11 Hair Transplants
- Hair transplants takes hair from the back of the head where "permanent" hair grows, and transplants it to the balding front. This "donor hair" will stay and grow, just like it would have in the back.
- The methods for doing this have improved vastly in recent years, with much better results, less patient discomfort and less recovery time.
- There are currently no good alternatives for hair transplantation except hairpieces, which have many disadvantages.
- The modern procedure is done under local anesthetic, occasionally with some sedation, and takes three to eight hours.
- After the first l0 days, not much is seen in the transplanted area. Usually new hair growth takes four months.
Hair transplantation has been practiced for decades, and the results have been mixed. But recent innovations are revolutionary. The old pluggy, toothbrushy look is gone. When skillfully done, today's transplants are virtually indistinguishable from a normal hair pattern. The doctors who have changed with the times are seeing superb results, while those who still use the old methods are getting compromised or mediocre results.
How It's Done
Hair transplantation involves removing some of the hair-bearing scalp from the back of the head and planting it in the front of the head in tiny seedlings or "grafts." The hair continues to grow in the front just as it was doing in the back (the permanent hair from the back of the head normally grows for life). The area from which the hair is removed at the back of the head is called the "donor site." This is closed with stitches or staples, heals quickly, and the scar is concealed with the remaining hair.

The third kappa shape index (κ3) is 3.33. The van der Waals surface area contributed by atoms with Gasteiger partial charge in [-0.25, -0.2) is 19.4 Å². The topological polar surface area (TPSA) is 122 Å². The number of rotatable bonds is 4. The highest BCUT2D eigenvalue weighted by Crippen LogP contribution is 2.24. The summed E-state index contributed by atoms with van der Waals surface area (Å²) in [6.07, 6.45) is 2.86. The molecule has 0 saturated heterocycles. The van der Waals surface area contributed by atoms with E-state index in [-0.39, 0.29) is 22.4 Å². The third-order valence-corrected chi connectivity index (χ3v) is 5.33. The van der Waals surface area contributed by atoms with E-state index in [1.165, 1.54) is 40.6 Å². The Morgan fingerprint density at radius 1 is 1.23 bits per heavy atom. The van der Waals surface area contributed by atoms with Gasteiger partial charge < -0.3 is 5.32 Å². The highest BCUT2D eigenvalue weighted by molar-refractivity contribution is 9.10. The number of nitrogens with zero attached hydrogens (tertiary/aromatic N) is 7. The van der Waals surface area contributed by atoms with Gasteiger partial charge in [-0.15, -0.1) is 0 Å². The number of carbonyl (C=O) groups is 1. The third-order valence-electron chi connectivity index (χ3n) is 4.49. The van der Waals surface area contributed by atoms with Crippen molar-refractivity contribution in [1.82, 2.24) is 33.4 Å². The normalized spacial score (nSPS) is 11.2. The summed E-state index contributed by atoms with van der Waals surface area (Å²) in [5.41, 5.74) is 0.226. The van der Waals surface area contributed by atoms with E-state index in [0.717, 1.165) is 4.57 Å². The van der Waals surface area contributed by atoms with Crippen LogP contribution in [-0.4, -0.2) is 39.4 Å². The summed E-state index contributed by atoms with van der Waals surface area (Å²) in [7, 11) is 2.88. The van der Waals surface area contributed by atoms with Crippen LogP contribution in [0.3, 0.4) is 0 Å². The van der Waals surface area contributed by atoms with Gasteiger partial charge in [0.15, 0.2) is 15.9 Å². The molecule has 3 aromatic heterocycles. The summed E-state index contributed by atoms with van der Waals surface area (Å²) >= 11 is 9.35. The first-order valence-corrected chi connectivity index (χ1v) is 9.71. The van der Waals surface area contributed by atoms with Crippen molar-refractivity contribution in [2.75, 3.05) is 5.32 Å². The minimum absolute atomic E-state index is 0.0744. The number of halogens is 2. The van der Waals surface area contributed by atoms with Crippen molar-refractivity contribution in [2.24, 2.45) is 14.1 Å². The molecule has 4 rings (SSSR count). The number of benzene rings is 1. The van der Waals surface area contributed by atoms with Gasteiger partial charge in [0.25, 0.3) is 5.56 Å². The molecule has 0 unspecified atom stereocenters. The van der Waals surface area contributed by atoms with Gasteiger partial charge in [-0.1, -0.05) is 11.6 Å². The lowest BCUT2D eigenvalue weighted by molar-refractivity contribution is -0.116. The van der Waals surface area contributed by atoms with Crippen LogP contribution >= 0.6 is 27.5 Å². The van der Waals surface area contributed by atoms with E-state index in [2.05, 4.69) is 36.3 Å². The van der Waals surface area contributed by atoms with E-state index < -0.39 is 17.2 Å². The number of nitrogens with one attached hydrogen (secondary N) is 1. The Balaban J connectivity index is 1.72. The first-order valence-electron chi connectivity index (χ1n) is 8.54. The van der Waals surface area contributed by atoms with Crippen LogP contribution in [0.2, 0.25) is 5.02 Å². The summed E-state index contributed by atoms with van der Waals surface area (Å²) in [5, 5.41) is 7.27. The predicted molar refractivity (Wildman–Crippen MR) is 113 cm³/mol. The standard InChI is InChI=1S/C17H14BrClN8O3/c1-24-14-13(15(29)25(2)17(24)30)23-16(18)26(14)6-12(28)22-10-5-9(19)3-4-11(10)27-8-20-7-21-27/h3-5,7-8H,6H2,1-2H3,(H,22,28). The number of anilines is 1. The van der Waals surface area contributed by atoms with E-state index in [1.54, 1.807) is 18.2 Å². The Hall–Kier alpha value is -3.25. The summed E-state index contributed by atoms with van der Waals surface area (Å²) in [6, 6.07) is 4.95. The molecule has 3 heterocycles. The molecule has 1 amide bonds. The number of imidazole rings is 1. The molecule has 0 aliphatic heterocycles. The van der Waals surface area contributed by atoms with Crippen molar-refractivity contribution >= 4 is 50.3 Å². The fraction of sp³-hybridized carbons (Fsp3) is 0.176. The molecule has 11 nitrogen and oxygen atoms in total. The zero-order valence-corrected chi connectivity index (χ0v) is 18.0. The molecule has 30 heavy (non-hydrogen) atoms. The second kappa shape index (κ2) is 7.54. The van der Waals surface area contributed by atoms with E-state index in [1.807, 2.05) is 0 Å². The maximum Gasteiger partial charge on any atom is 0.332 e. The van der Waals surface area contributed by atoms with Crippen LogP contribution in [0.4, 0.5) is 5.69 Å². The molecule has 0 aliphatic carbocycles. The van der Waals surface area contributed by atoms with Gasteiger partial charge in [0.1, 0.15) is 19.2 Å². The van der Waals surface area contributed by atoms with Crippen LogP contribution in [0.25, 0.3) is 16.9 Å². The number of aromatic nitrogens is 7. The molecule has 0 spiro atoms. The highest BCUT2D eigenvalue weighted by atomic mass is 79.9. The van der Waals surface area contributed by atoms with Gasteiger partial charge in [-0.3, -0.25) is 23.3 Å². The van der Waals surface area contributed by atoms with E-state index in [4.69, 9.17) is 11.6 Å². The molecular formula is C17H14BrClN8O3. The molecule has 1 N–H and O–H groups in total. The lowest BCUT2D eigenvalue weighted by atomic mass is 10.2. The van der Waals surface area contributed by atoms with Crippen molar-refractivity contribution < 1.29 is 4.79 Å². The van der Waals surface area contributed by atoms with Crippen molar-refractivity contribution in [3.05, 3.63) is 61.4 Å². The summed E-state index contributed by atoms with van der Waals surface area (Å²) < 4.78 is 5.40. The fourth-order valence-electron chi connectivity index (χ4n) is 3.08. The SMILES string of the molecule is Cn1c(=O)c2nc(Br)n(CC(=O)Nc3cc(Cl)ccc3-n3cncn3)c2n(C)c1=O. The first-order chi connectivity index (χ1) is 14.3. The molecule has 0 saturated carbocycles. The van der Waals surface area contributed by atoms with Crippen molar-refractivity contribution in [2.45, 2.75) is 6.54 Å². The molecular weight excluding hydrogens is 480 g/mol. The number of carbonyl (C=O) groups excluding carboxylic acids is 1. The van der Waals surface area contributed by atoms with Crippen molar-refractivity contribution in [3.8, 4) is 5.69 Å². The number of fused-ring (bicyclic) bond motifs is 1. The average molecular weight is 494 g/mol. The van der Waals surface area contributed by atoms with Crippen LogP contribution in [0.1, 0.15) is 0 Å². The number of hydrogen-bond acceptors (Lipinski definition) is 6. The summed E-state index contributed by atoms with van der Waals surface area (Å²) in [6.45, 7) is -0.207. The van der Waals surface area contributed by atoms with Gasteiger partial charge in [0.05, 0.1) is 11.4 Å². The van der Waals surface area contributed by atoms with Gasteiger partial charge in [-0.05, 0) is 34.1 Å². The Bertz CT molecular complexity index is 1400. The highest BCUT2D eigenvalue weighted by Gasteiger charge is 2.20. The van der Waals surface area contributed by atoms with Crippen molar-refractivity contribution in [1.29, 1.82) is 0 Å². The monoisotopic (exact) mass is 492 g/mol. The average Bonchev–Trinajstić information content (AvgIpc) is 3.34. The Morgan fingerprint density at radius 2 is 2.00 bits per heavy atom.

In the last few years doctors have used smaller and smaller graft sizes. In the past, large "plugs" — groups of up to 25 hair roots — were transplanted together, but now the tiny grafts contain just one to six hairs. We've learned that fewer hairs per graft produce a more natural result, and the problem of handling large numbers of grafts has also been solved. The techniques for "harvesting" hair from the back of the head have improved too. These new techniques result in less damage to the hair, less healing time, less discomfort, and a better look.
Alternatives to transplantation aren't great. Hairpieces are a hassle. They're expensive (frequently more than transplants over the long term), they often look unnatural, and they can come off or move out of place unexpectedly, causing embarrassment. And some physicians think that hairpieces actually kill more hair. One alternative, Rogaine®, is a nonprescription hair growth medicine applied to the scalp. It works for only about 25 to 50 percent of users. And, if you stop using it, any new hair will fall out. Propecia® is another medicine that comes in pill form. It works well if you have some hair left, but also must be taken daily for an indefinite length of time. Although side effects are usually modest or none, your doctor should periodically monitor your treatment. So transplantation is often the best choice. Most "new hair" seen on the heads of American men these days involves the minor surgery of hair transplantation.
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